Telling you anything about your friend's treatment or health status without her consent is definitely a HIPAA violation. The penalties are not too severe for something like this, but it is not OK.

Tell your insurance company, and urge your friend to tell hers. They should have a department that deals with patient complaints about practitioners. Depending on the insurance company, they may investigate, or may just make a note in her file.

Is your doctor a solo practitioner, or part of a larger group? In some cases (though definitely not in all) the group will want to take some action, especially if they keep track of HIPAA compliance for any reason (which many larger groups do).

At the very least, get a new doctor. Yours is not operating with a full set of ethics.
posted by fidelity at 5:49 AM on January 28, 2009

Agree with speaking to the doctor first. There are always going to be exceptions, but as a rule, we are all better off if we try to solve our problems by starting with the person we have the problem with. There's no reason not to in most cases. If the doctor brushes it off, then you know the doctor has an ethics problem. But if the doctor is horrified, perhaps doesn't even realize she's doing it, you've given her an opportunity to change her behavior.

Advice to sue? For what? Even if Jane indeed felt mortified, where's the damages? What would she sue for?
posted by gjc at 6:18 AM on January 28, 2009

Damn! Beat me to it :)

I have no idea what your Doctor was thinking, but maybe for some reason she thought that it would be ok. Casually ask her? It will be a good lead on to the fact that it blew your mind... "and um could I ask that you never speak about my personal concerns in that manner." (Flash a slightly embarassed smile to avoid coming across as snarky.)

But WTF! She's a Doctor... not a fucking hairdresser. I would love to know what motivated her to do such a thing??
posted by mu~ha~ha~ha~har at 6:34 AM on January 28, 2009

This may depend on what state you're in, but for at least two states that I know of, medical confidentiality is a joke. Your complaint will get dropped into a giant bucket somewhere, and some day that bucket may overflow, whereupon the gears of punishment will start to turn. Until then, nothing will happen. Whether this matters to you is another question entirely; perhaps merely "doing the right thing" will suffice for you.

Why I know this: large urban hospital near me routinely sells patient info to medical marketers. As in, they clearly do daily uploads of new patients to those marketers in order to maximize the "freshness" of the marketing opportunity. They've done this for at least three years, I'm not sure how far back it goes, but it is happening now.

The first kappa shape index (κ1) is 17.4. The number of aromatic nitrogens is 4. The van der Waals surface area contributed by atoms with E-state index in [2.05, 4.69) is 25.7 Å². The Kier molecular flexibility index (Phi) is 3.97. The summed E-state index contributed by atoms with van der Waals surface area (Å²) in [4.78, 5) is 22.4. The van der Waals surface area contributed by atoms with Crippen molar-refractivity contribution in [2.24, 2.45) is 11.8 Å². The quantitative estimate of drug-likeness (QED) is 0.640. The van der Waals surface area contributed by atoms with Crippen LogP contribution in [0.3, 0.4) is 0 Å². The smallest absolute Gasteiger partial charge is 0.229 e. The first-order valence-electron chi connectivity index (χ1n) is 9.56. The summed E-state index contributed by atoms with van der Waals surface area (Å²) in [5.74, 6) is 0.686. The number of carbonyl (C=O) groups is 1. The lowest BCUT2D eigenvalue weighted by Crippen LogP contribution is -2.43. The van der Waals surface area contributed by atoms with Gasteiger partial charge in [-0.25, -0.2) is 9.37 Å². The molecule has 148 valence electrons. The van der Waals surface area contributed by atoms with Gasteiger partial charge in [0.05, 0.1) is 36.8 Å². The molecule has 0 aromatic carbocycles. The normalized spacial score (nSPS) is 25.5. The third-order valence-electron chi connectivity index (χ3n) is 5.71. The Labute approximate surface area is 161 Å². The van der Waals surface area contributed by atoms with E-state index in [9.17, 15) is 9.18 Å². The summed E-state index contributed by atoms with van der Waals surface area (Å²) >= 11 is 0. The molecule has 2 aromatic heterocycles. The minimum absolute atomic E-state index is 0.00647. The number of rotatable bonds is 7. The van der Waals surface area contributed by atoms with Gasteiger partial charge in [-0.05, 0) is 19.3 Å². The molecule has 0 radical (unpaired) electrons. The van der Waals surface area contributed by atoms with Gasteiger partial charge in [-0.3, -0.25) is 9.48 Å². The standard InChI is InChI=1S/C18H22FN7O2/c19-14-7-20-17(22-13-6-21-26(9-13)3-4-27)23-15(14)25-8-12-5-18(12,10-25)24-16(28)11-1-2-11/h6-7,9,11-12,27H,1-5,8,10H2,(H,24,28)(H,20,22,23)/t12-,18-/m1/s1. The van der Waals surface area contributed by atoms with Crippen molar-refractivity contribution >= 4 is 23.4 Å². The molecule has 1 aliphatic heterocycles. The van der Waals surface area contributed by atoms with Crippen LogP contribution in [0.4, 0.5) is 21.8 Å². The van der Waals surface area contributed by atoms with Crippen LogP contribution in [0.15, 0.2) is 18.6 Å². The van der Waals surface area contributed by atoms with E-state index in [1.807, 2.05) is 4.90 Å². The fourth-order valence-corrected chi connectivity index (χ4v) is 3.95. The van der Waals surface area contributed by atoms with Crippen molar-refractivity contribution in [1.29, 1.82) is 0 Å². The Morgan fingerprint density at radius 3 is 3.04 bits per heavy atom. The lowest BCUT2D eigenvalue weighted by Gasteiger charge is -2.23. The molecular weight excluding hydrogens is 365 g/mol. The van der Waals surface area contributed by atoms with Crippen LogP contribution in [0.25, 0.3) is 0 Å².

I am aware of this from the front-end (I know patients who wonder why they're magically getting specialized mailings about their newest private problem less than a week after seeing that hospital), and I'm aware of it from the back-end as well (once worked on an insurance system which had "flag record for sale" fields which processed nightly and dumped to FTP. The fields had cleverer names than that, of course, but that was their function).

Based on those experiences, unless your doc has been printing out flyers laughing at Jane, a whole lotta nothing will happen. Heck, one of those obscure documents she signed probably gives the doc total legal coverage.
posted by aramaic at 6:39 AM on January 28, 2009

Perhaps keep in mind the thousands of patients that could lose a highly skilled doctor (who has probably saved countless lives) for a simple case of gossip. Everyone is human. I would mention to the doctor in a casual way that "I hope you don't talk about me to people like you do about Jane." That will certainly make them realize they crossed the line and will hopefully put them into their place.
posted by jazzman at 7:13 AM on January 28, 2009

I would talk to, or write a letter to, the doctor herself. It's likely to both be more effective and less likely to be ignored than going to the medical board. If she responds with something like, "I am sorry, I will endeavor to not do that in the future," then you have been effective. If she says something like, "I didn't say that! Shut up, crazy patient! I'll do whatever I want, I'm the doctor!" then it's medical board time.

Dealing with people as if they are reasonable humans with faults and good intentions is always the way to go before you go the legal/bureaucratic/paperwork route.
posted by jennyjenny at 7:57 AM on January 28, 2009 [2 favorites]

For all those who think the doc should somehow be given a pass.